Giving Compass' Take:

• Jamie Merisotis explains how the Lumina Foundation is working to improve educational equity through impact investing. 

• How can funders work together to increase educational equity across the country? 

• Read about the need for equity-driven policies for higher education

To borrow a frequently used legal phrase, the low educational attainment of minorities in the United States should shock the conscience of America. The most recent Census figures show that 47 percent of white Americans hold at least an associate degree. Degree attainment rates are far lower among other groups: Only 31 percent for African-Americans, 25 percent for American Indians, and 24 percent among Latinos.

None of these numbers is good, particularly in a country that ranks among the wealthiest, and that aspires to world leadership in fairness and opportunity. They also fail to capture the stakes for educational have-nots. We know that college degrees, industry certificates, and other high-quality credentials create economic opportunity and increase social mobility. Two-thirds of new jobs require credentials beyond the high school diploma, and without such credentials, millions of people face a steady decline in their standard of living.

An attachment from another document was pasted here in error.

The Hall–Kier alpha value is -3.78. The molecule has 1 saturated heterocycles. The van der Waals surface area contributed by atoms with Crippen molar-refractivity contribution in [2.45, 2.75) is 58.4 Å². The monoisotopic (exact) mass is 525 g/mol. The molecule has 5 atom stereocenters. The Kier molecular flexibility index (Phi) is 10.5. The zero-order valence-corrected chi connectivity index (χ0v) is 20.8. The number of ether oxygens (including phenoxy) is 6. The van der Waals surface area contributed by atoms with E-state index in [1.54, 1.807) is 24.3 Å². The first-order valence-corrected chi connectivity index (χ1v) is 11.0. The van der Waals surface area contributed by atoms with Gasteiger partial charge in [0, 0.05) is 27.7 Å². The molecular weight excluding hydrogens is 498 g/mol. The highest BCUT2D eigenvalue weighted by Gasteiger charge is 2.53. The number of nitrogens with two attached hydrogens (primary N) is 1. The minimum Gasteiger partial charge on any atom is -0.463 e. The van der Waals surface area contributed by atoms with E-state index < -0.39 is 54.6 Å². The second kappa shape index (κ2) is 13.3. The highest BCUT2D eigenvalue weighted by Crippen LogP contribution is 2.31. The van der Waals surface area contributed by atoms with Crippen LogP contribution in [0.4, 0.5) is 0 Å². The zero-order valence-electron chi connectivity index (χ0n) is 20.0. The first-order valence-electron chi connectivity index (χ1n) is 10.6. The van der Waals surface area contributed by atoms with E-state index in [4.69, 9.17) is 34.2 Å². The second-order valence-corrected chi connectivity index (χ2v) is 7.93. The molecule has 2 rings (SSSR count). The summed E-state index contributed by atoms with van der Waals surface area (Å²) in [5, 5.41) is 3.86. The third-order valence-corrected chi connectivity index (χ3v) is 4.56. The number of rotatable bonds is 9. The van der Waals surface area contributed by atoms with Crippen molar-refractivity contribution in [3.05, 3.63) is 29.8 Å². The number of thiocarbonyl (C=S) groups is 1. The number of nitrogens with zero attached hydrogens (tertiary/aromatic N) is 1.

These barriers to opportunity will affect all Americans eventually, as companies and managers continue to endure a workforce shortage numbering in the millions—a shortage that limits the country’s ability to compete in the global economy.

Lumina Foundation is working at this intersection of fairness, education, and opportunity. As the nation’s largest foundation devoted exclusively to higher education, our goal is to help policymakers, institutions, businesses, and others grow the national attainment rate of degrees and other post high-school credentials from 48 percent to 60 percent by 2025. To achieve this level of change, however, all of us who support equity in education need to not only make improving equity and attainment part of our stated goals, but also match our social justice message with a shared economic narrative.

Read the full article about investing in educational equity by Jamie Merisotis at Stanford Social Innovation Review.